The first day of the Iowa legislative session this week offered an opportunity for legislative leaders to talk about their expectations for the session. You can find the highlights on our Facebook page.

Legislators began introducing bills this week. Many have little chance of advancement. As bills start to move we’ll let you know about our priority items.

Iowa is one of only seven states with a “split legislature.” The Democrats control the Senate, 26-24, while Republicans lead the House 56-43 pending a special election. This can make it more difficult to pass legislation but we think proposals get vetted a little better.

Gov. Branstad also delivered the Condition of the State address at the capitol this week. He expressed support for veterans, anti-bullying efforts, and increased access to broadband in rural areas. The governor also discussed the need for additional funding for infrastructure. You can watch his speech at governor.iowa.gov.

The governor has also released his budget proposal for the next fiscal year. The governor’s budget spends about $7.3 billion. The majority goes to two areas: school aid ($2.9 billion), and Medicaid ($1.6 billion). Wages and benefits for state employees, as you would expect, make up a big part of the budget at $2.1 billion. While many areas of public school funding were increased, support for nonpublic school students in transportation and textbook/technology remained at the status quo in the governor’s proposal.

We’re looking forward to seeing many of you this weekend at the Midwest March for Life and the 2015 Iowa Institute for Social Action! The Mass for Life is at St. Ambrose Cathedral at 9 a.m. tomorrow (Saturday, Jan. 17).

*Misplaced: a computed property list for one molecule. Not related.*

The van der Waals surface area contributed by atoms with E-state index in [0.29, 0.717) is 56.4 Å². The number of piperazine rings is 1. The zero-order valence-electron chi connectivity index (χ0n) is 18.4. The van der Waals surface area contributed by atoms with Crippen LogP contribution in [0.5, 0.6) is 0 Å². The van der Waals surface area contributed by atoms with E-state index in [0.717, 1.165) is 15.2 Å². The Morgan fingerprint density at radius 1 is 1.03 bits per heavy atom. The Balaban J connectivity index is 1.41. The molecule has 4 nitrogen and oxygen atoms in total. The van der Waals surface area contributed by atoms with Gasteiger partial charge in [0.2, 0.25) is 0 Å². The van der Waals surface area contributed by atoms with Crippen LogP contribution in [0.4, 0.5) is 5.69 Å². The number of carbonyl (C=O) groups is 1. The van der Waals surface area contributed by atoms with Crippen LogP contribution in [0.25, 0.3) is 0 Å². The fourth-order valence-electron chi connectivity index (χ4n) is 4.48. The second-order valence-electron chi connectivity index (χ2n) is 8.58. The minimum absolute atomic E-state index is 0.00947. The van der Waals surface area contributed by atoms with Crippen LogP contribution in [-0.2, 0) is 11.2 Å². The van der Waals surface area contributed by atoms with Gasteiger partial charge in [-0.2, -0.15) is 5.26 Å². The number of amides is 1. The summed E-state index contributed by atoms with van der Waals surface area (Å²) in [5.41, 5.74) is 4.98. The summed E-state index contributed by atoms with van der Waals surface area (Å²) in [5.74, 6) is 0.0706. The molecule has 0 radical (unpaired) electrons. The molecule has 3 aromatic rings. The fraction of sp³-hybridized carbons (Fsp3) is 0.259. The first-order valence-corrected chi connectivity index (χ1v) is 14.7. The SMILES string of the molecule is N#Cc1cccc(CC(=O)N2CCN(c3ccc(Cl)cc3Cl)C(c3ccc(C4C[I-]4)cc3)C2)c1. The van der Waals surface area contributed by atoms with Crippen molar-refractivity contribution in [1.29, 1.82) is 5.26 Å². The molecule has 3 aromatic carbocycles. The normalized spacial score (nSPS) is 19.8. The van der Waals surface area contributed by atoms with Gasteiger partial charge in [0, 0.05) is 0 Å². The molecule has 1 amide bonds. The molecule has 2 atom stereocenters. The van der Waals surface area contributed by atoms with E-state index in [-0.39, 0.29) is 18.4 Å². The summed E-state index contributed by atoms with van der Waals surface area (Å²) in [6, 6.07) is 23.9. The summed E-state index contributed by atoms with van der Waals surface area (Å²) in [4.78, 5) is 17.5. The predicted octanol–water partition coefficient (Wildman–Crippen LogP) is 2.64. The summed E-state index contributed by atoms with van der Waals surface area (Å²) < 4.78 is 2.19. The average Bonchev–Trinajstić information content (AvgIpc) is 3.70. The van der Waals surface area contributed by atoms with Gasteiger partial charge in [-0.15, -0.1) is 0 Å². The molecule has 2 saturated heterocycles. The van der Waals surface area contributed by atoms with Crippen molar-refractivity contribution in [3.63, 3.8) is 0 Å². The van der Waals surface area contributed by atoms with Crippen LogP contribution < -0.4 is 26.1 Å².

FEDERAL ISSUES

We were disappointed by the U.S. House votes this week to undo executive actions on immigration and put immigrants at greater risk for deportation. These amendments were part of the bill that will fund the federal Homeland Security department. The bill goes to the Senate. Iowa’s three Republican congressmen (Rod Blum, Steve King, David Young) voted for the measures, while Democrat Dave Loebsack did not vote.

Tomorrow is the first day of “9 Days for Life,” a time of prayer, penance and pilgrimage marking the anniversary of the U.S. Supreme Court decision that legalized abortion throughout nine months of pregnancy. For more information, go to www.9daysforlife.com.

Next week the U.S. House is expected to pass the “Pain Capable Unborn Child Protection Act” that would generally protect unborn children from abortion beginning at 20 weeks fetal age. The bill would then go to the Senate.

It takes 60 out of 100 votes to pass a bill in the U.S. Senate so both bills we mentioned will have a more difficult path there.

AND FINALLY,

P.S. If you’re a parent with school-age children, as you’re doing your taxes make sure you look into Iowa’s tuition and textbook tax credit. It offers a 25 percent tax credit on the first $1,000 spent for tuition or education fees. Many parents of students in public or nonpublic schools would be eligible for some benefit.